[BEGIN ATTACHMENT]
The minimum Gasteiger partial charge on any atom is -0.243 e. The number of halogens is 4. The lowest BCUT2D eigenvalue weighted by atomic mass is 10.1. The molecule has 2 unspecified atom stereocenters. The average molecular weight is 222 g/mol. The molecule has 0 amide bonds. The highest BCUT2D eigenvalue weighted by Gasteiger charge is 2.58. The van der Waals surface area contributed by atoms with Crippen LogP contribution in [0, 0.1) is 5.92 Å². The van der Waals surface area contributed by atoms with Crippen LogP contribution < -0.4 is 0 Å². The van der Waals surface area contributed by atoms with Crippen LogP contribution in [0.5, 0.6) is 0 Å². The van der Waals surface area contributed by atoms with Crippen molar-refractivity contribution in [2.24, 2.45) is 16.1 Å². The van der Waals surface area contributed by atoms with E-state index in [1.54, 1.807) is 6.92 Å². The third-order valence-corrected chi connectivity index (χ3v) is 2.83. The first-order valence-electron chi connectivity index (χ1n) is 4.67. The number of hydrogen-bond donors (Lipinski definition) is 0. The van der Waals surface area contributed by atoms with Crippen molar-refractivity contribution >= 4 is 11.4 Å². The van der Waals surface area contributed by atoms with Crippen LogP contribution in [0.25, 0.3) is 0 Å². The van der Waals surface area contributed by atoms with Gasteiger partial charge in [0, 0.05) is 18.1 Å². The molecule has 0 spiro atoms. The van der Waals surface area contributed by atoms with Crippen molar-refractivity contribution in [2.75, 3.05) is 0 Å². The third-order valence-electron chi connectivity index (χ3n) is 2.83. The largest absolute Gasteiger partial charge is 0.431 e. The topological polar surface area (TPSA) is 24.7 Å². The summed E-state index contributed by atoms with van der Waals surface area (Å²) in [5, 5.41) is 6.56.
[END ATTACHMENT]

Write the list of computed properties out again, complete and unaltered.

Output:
The minimum Gasteiger partial charge on any atom is -0.243 e. The number of halogens is 4. The lowest BCUT2D eigenvalue weighted by atomic mass is 10.1. The molecule has 2 unspecified atom stereocenters. The average molecular weight is 222 g/mol. The molecule has 0 amide bonds. The highest BCUT2D eigenvalue weighted by Gasteiger charge is 2.58. The van der Waals surface area contributed by atoms with Crippen LogP contribution in [0, 0.1) is 5.92 Å². The van der Waals surface area contributed by atoms with Crippen LogP contribution < -0.4 is 0 Å². The van der Waals surface area contributed by atoms with Crippen LogP contribution in [0.5, 0.6) is 0 Å². The van der Waals surface area contributed by atoms with Crippen molar-refractivity contribution in [2.24, 2.45) is 16.1 Å². The van der Waals surface area contributed by atoms with E-state index in [1.54, 1.807) is 6.92 Å². The third-order valence-corrected chi connectivity index (χ3v) is 2.83. The first-order valence-electron chi connectivity index (χ1n) is 4.67. The number of hydrogen-bond donors (Lipinski definition) is 0. The van der Waals surface area contributed by atoms with Crippen molar-refractivity contribution >= 4 is 11.4 Å². The van der Waals surface area contributed by atoms with Crippen LogP contribution in [0.25, 0.3) is 0 Å². The van der Waals surface area contributed by atoms with Gasteiger partial charge in [0, 0.05) is 18.1 Å². The molecule has 0 spiro atoms. The van der Waals surface area contributed by atoms with Crippen molar-refractivity contribution in [2.75, 3.05) is 0 Å². The third-order valence-electron chi connectivity index (χ3n) is 2.83. The largest absolute Gasteiger partial charge is 0.431 e. The topological polar surface area (TPSA) is 24.7 Å². The summed E-state index contributed by atoms with van der Waals surface area (Å²) in [5, 5.41) is 6.56.